When your aim is to get more tender enquiries, the most cost-effective technical sales promotion can be articles professionally written for trade and business magazines, and newspapers.
Some managers judge the success of their magazine promotion by the volume and calibre of a steady flow of written sales enquiries. Others boycott the trade press altogether, but in 35 years I have never found an industrial or commercial product or service which could not be efficiently promoted through magazines.
The key to drawing lots of good sales leads from the trade press is in co-ordinating your display ads with a structured programme of carefully written articles. The articles are called "editorial publicity". This slays the myth that the volume of useful enquiries is proportional to the size of your ad budget and/or the splendour of your ads. It is nothing of the sort. Display ads and editorial publicity have entirely different purposes.
Effective editorial publicity is relatively cheap. For example, my own articles have often produced over 80 good enquiries each, while the best ad-man in the land would be hard pressed to create an industrial display ad that cost the same and drew half as many enquiries per insertion.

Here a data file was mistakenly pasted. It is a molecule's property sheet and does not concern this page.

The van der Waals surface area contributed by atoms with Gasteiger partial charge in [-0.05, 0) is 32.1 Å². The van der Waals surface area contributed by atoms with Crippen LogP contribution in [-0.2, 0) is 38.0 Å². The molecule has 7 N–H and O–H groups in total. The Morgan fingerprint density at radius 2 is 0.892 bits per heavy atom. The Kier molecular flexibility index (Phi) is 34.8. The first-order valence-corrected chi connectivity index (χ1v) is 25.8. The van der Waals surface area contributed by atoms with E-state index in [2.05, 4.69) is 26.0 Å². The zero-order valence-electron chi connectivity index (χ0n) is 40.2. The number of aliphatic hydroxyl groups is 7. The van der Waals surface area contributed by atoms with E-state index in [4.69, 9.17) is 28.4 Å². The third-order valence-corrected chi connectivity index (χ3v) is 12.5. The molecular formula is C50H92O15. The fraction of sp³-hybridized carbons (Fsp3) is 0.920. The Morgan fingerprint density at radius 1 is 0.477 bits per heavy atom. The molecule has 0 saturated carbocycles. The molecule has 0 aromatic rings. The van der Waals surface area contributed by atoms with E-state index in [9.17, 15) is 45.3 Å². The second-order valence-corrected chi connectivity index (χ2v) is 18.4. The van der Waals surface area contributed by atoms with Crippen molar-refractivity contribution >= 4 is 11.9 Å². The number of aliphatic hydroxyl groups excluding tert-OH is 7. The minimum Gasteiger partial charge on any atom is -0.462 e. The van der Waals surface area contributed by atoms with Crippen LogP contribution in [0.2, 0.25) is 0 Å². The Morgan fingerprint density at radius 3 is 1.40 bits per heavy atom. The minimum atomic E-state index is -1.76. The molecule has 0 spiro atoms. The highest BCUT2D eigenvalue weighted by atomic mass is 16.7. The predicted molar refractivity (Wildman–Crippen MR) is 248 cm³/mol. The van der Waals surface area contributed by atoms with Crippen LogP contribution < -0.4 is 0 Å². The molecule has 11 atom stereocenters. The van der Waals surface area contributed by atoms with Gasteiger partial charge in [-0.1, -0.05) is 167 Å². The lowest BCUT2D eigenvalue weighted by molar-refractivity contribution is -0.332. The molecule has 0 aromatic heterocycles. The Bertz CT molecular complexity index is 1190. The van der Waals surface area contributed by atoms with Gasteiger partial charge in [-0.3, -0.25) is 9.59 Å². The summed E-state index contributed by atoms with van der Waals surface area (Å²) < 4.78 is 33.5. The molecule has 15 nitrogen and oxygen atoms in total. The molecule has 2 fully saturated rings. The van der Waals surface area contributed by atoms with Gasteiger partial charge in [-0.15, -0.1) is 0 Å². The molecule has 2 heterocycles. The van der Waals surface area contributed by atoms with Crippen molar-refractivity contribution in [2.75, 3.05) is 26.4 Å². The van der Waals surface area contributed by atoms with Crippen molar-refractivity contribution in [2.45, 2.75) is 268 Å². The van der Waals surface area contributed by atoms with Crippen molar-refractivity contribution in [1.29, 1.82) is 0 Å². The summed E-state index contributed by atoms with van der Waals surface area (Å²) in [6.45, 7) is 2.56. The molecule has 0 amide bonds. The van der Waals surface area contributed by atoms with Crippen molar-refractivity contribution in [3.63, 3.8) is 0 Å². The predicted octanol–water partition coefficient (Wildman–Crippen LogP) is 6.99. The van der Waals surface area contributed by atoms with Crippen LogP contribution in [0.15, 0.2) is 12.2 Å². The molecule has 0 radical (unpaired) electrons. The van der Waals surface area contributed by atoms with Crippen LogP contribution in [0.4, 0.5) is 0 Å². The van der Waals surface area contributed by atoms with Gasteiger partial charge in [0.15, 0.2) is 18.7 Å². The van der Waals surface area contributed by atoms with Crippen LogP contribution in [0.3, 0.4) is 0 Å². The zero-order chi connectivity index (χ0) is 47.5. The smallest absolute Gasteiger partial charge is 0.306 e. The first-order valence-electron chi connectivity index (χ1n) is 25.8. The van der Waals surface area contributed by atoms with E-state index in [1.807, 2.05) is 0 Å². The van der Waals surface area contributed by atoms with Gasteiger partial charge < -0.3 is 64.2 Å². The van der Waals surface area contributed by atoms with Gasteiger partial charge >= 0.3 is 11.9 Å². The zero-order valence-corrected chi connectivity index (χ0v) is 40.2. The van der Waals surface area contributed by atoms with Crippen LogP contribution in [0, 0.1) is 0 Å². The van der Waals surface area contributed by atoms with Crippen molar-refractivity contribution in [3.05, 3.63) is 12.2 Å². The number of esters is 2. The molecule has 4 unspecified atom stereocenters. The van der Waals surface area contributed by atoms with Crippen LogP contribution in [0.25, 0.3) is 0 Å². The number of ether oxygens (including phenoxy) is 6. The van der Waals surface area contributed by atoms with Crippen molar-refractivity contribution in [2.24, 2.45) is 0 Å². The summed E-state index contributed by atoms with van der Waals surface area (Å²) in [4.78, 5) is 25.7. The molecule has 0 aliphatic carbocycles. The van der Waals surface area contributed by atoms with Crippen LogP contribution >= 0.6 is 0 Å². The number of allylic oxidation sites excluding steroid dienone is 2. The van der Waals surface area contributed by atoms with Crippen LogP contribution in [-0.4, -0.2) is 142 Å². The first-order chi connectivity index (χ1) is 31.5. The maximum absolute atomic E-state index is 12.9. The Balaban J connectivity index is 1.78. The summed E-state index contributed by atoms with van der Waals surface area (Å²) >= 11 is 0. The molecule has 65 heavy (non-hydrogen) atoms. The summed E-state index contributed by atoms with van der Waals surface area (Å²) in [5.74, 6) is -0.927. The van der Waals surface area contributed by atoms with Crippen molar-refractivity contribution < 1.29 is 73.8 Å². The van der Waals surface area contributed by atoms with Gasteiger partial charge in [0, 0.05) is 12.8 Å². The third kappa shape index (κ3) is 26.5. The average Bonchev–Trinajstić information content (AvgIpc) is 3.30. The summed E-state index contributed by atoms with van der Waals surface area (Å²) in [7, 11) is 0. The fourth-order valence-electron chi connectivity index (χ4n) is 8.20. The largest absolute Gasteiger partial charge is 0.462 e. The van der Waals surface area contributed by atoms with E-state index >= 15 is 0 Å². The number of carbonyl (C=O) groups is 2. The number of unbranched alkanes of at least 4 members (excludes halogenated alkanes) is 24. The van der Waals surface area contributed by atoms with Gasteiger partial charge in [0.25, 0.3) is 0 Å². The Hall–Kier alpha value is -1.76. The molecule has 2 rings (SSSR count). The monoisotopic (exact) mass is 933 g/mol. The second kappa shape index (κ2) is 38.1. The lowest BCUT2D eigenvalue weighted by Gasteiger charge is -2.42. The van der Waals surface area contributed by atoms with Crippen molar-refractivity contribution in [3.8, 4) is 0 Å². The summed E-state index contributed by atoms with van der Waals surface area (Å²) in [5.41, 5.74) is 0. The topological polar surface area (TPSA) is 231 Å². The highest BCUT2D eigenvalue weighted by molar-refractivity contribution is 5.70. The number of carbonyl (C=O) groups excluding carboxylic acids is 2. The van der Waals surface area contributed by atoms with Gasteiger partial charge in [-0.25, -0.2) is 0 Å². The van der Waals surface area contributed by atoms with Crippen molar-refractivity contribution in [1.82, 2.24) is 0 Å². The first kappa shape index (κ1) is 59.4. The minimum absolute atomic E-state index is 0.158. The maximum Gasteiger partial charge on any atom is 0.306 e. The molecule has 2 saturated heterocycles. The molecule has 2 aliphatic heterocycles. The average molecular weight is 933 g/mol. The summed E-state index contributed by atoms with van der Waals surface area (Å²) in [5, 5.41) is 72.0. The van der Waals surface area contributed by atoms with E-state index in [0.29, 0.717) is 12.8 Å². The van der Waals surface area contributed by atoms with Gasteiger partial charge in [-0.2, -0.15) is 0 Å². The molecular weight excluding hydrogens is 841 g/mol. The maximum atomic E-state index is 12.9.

Each month a handful of top journals in this country produce hundreds of written enquiries. Top journals in big overseas markets produce many more.
Define your objectives
A well-structured editorial programme needs clear objectives. For example you can aim to boost coverage of your organisation's sales message. You can highlight specific products and services as well as corporate successes.
You can boost your coverage in the leading journals reaching each of your target markets. And you can greatly increase the calibre as well as the quantity of sales leads coming in.
Editorials can readily test a wide cross-section of journals to find out which deserve close attention and paid support. Results on your desk are the best evidence to prove which journals are read and acted on by your biggest target customers, be they in Auckland or in Rome.
The next task is to establish a close liaison with the editorial people on the top journals. Each journal has a unique readership and each editor has a different style. Most top journals devote part of each issue to a particular subject and plan these "special features" up to a year in advance. Consider the merit of taking part in all relevant special features and compare this option with timing your publicity to best suit your marketing plans.
All your articles should be written to a very high standard. They must appeal first to the editors, as there is space for only about one-fifth of incoming material. Articles must also appeal to your target readers, and they must prompt action.
As with any investment, you will get the very best from your editorial promotion only by careful planning, trialling options and monitoring results. Keep a file of press clippings and note which ones led to worthwhile sales. Extra benefits accrue from direct-mailing your articles either before or after publication to selected key sales prospects.
Always send copies to your sales staff and dealers. Post the articles in your website.
Many opportunities for editorials